The problem today is related to mathematics. Specifically, it is about finding the greatest common divisor of two positive integers. In mathematics, the greatest common divisor of two integers `a`

and `b`

, which are not both equal to zero, is denoted by `GCD(a,b)`

and is the largest natural number by which both can be divided.

### The Problem: Greatest Common Divisor

link to the kata

Find the greatest common divisor of two positive integers. The integers can be large, so you need to find a clever solution.

The inputs `x`

and `y`

are always greater or equal to `1`

, so the greatest common divisor will always be an integer that is also greater or equal to `1`

.

### The Solution: The Euclidean Algorithm

The greatest common divisor can be calculated, in principle, by determining the prime factorization of the two given numbers and multiplying the common factors, considered only once with their smallest exponent.

This method is only practical for very small numbers: the prime factorization of a number generally takes too much time.

A much more efficient method is provided by the Euclidean algorithm. Wikipedia has a nice page dedicated to the Euclidean algorithm, so I recommend reading it.

In summary, there are 3 different ways to get the Greatest Common Divisor. The first method is the one used by Euclid and uses subtraction.

```
function gcd(a, b) {
while (a !== b) {
if (a > b) {
a -= b;
} else {
b -= a;
}
}
return a;
}
```

The second method uses multiplication.

```
function gcd(a, b) {
while (b !== 0) {
const t = b;
b = a % b;
a = t;
}
return a;
}
```

Finally, the third method is a recursive function.

```
const gcd = (x, y) => (y === 0 ? x : gcd(y, x % y));
```

But there are also other methods.

### Method of least absolute remainders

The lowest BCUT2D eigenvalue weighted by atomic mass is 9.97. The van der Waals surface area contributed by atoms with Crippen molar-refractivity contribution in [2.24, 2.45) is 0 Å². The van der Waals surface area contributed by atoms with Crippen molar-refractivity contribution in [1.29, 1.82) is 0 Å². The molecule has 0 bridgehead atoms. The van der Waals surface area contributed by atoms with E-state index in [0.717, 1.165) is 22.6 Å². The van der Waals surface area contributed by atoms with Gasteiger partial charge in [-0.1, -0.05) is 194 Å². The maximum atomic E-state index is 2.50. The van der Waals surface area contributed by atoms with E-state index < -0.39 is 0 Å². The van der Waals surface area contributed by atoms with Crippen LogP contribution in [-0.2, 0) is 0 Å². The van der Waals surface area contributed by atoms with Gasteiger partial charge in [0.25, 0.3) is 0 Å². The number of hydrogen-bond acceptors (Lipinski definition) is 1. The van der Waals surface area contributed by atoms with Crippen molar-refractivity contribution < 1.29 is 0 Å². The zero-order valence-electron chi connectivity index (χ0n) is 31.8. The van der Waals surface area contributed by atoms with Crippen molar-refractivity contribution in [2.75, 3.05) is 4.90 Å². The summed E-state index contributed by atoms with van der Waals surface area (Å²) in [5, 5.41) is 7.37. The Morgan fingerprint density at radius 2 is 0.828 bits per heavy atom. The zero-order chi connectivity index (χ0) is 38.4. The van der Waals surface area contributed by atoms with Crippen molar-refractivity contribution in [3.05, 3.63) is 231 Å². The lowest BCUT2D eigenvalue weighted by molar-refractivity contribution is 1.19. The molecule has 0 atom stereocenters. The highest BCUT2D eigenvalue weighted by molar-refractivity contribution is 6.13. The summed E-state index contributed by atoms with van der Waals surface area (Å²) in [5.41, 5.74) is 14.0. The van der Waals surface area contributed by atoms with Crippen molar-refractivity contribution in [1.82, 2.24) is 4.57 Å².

The method of least absolute remainders is a variant of the Euclidean algorithm that is used to find the GCD of two integers. It is based on the observation that the GCD of two integers is equal to the GCD of the absolute values of their remainders. This method is particularly useful when the input integers may be negative, as it ensures that the GCD is always a positive integer.

```
function gcd(a, b) {
if (a === 0 || b === 0) {
return Math.max(a, b);
}
let r = a % b;
while (r) {
a = b;
b = r;
r = a % b;
}
return Math.abs(b);
}
```

### The binary GCD algorithm

The binary GCD algorithm is an efficient variant of the Euclidean algorithm that uses bitwise operations and recursive calls to find the GCD of two integers. It has a time complexity of O(log n), where n is the larger of the two input integers, making it faster than other GCD algorithms in certain cases. However, it requires more memory due to the use of recursive calls, and may not always be the most suitable algorithm to use.

```
function gcd(a, b) {
if (a === 0 || b === 0) {
return Math.max(a, b);
}
if (a === b) {
return a;
}
if (a % 2 === 0 && b % 2 === 0) {
return 2 * gcd(a / 2, b / 2);
}
if (a % 2 === 0) {
return gcd(a / 2, b);
}
if (b % 2 === 0) {
return gcd(a, b / 2);
}
return gcd(Math.abs(a - b), Math.min(a, b));
}
```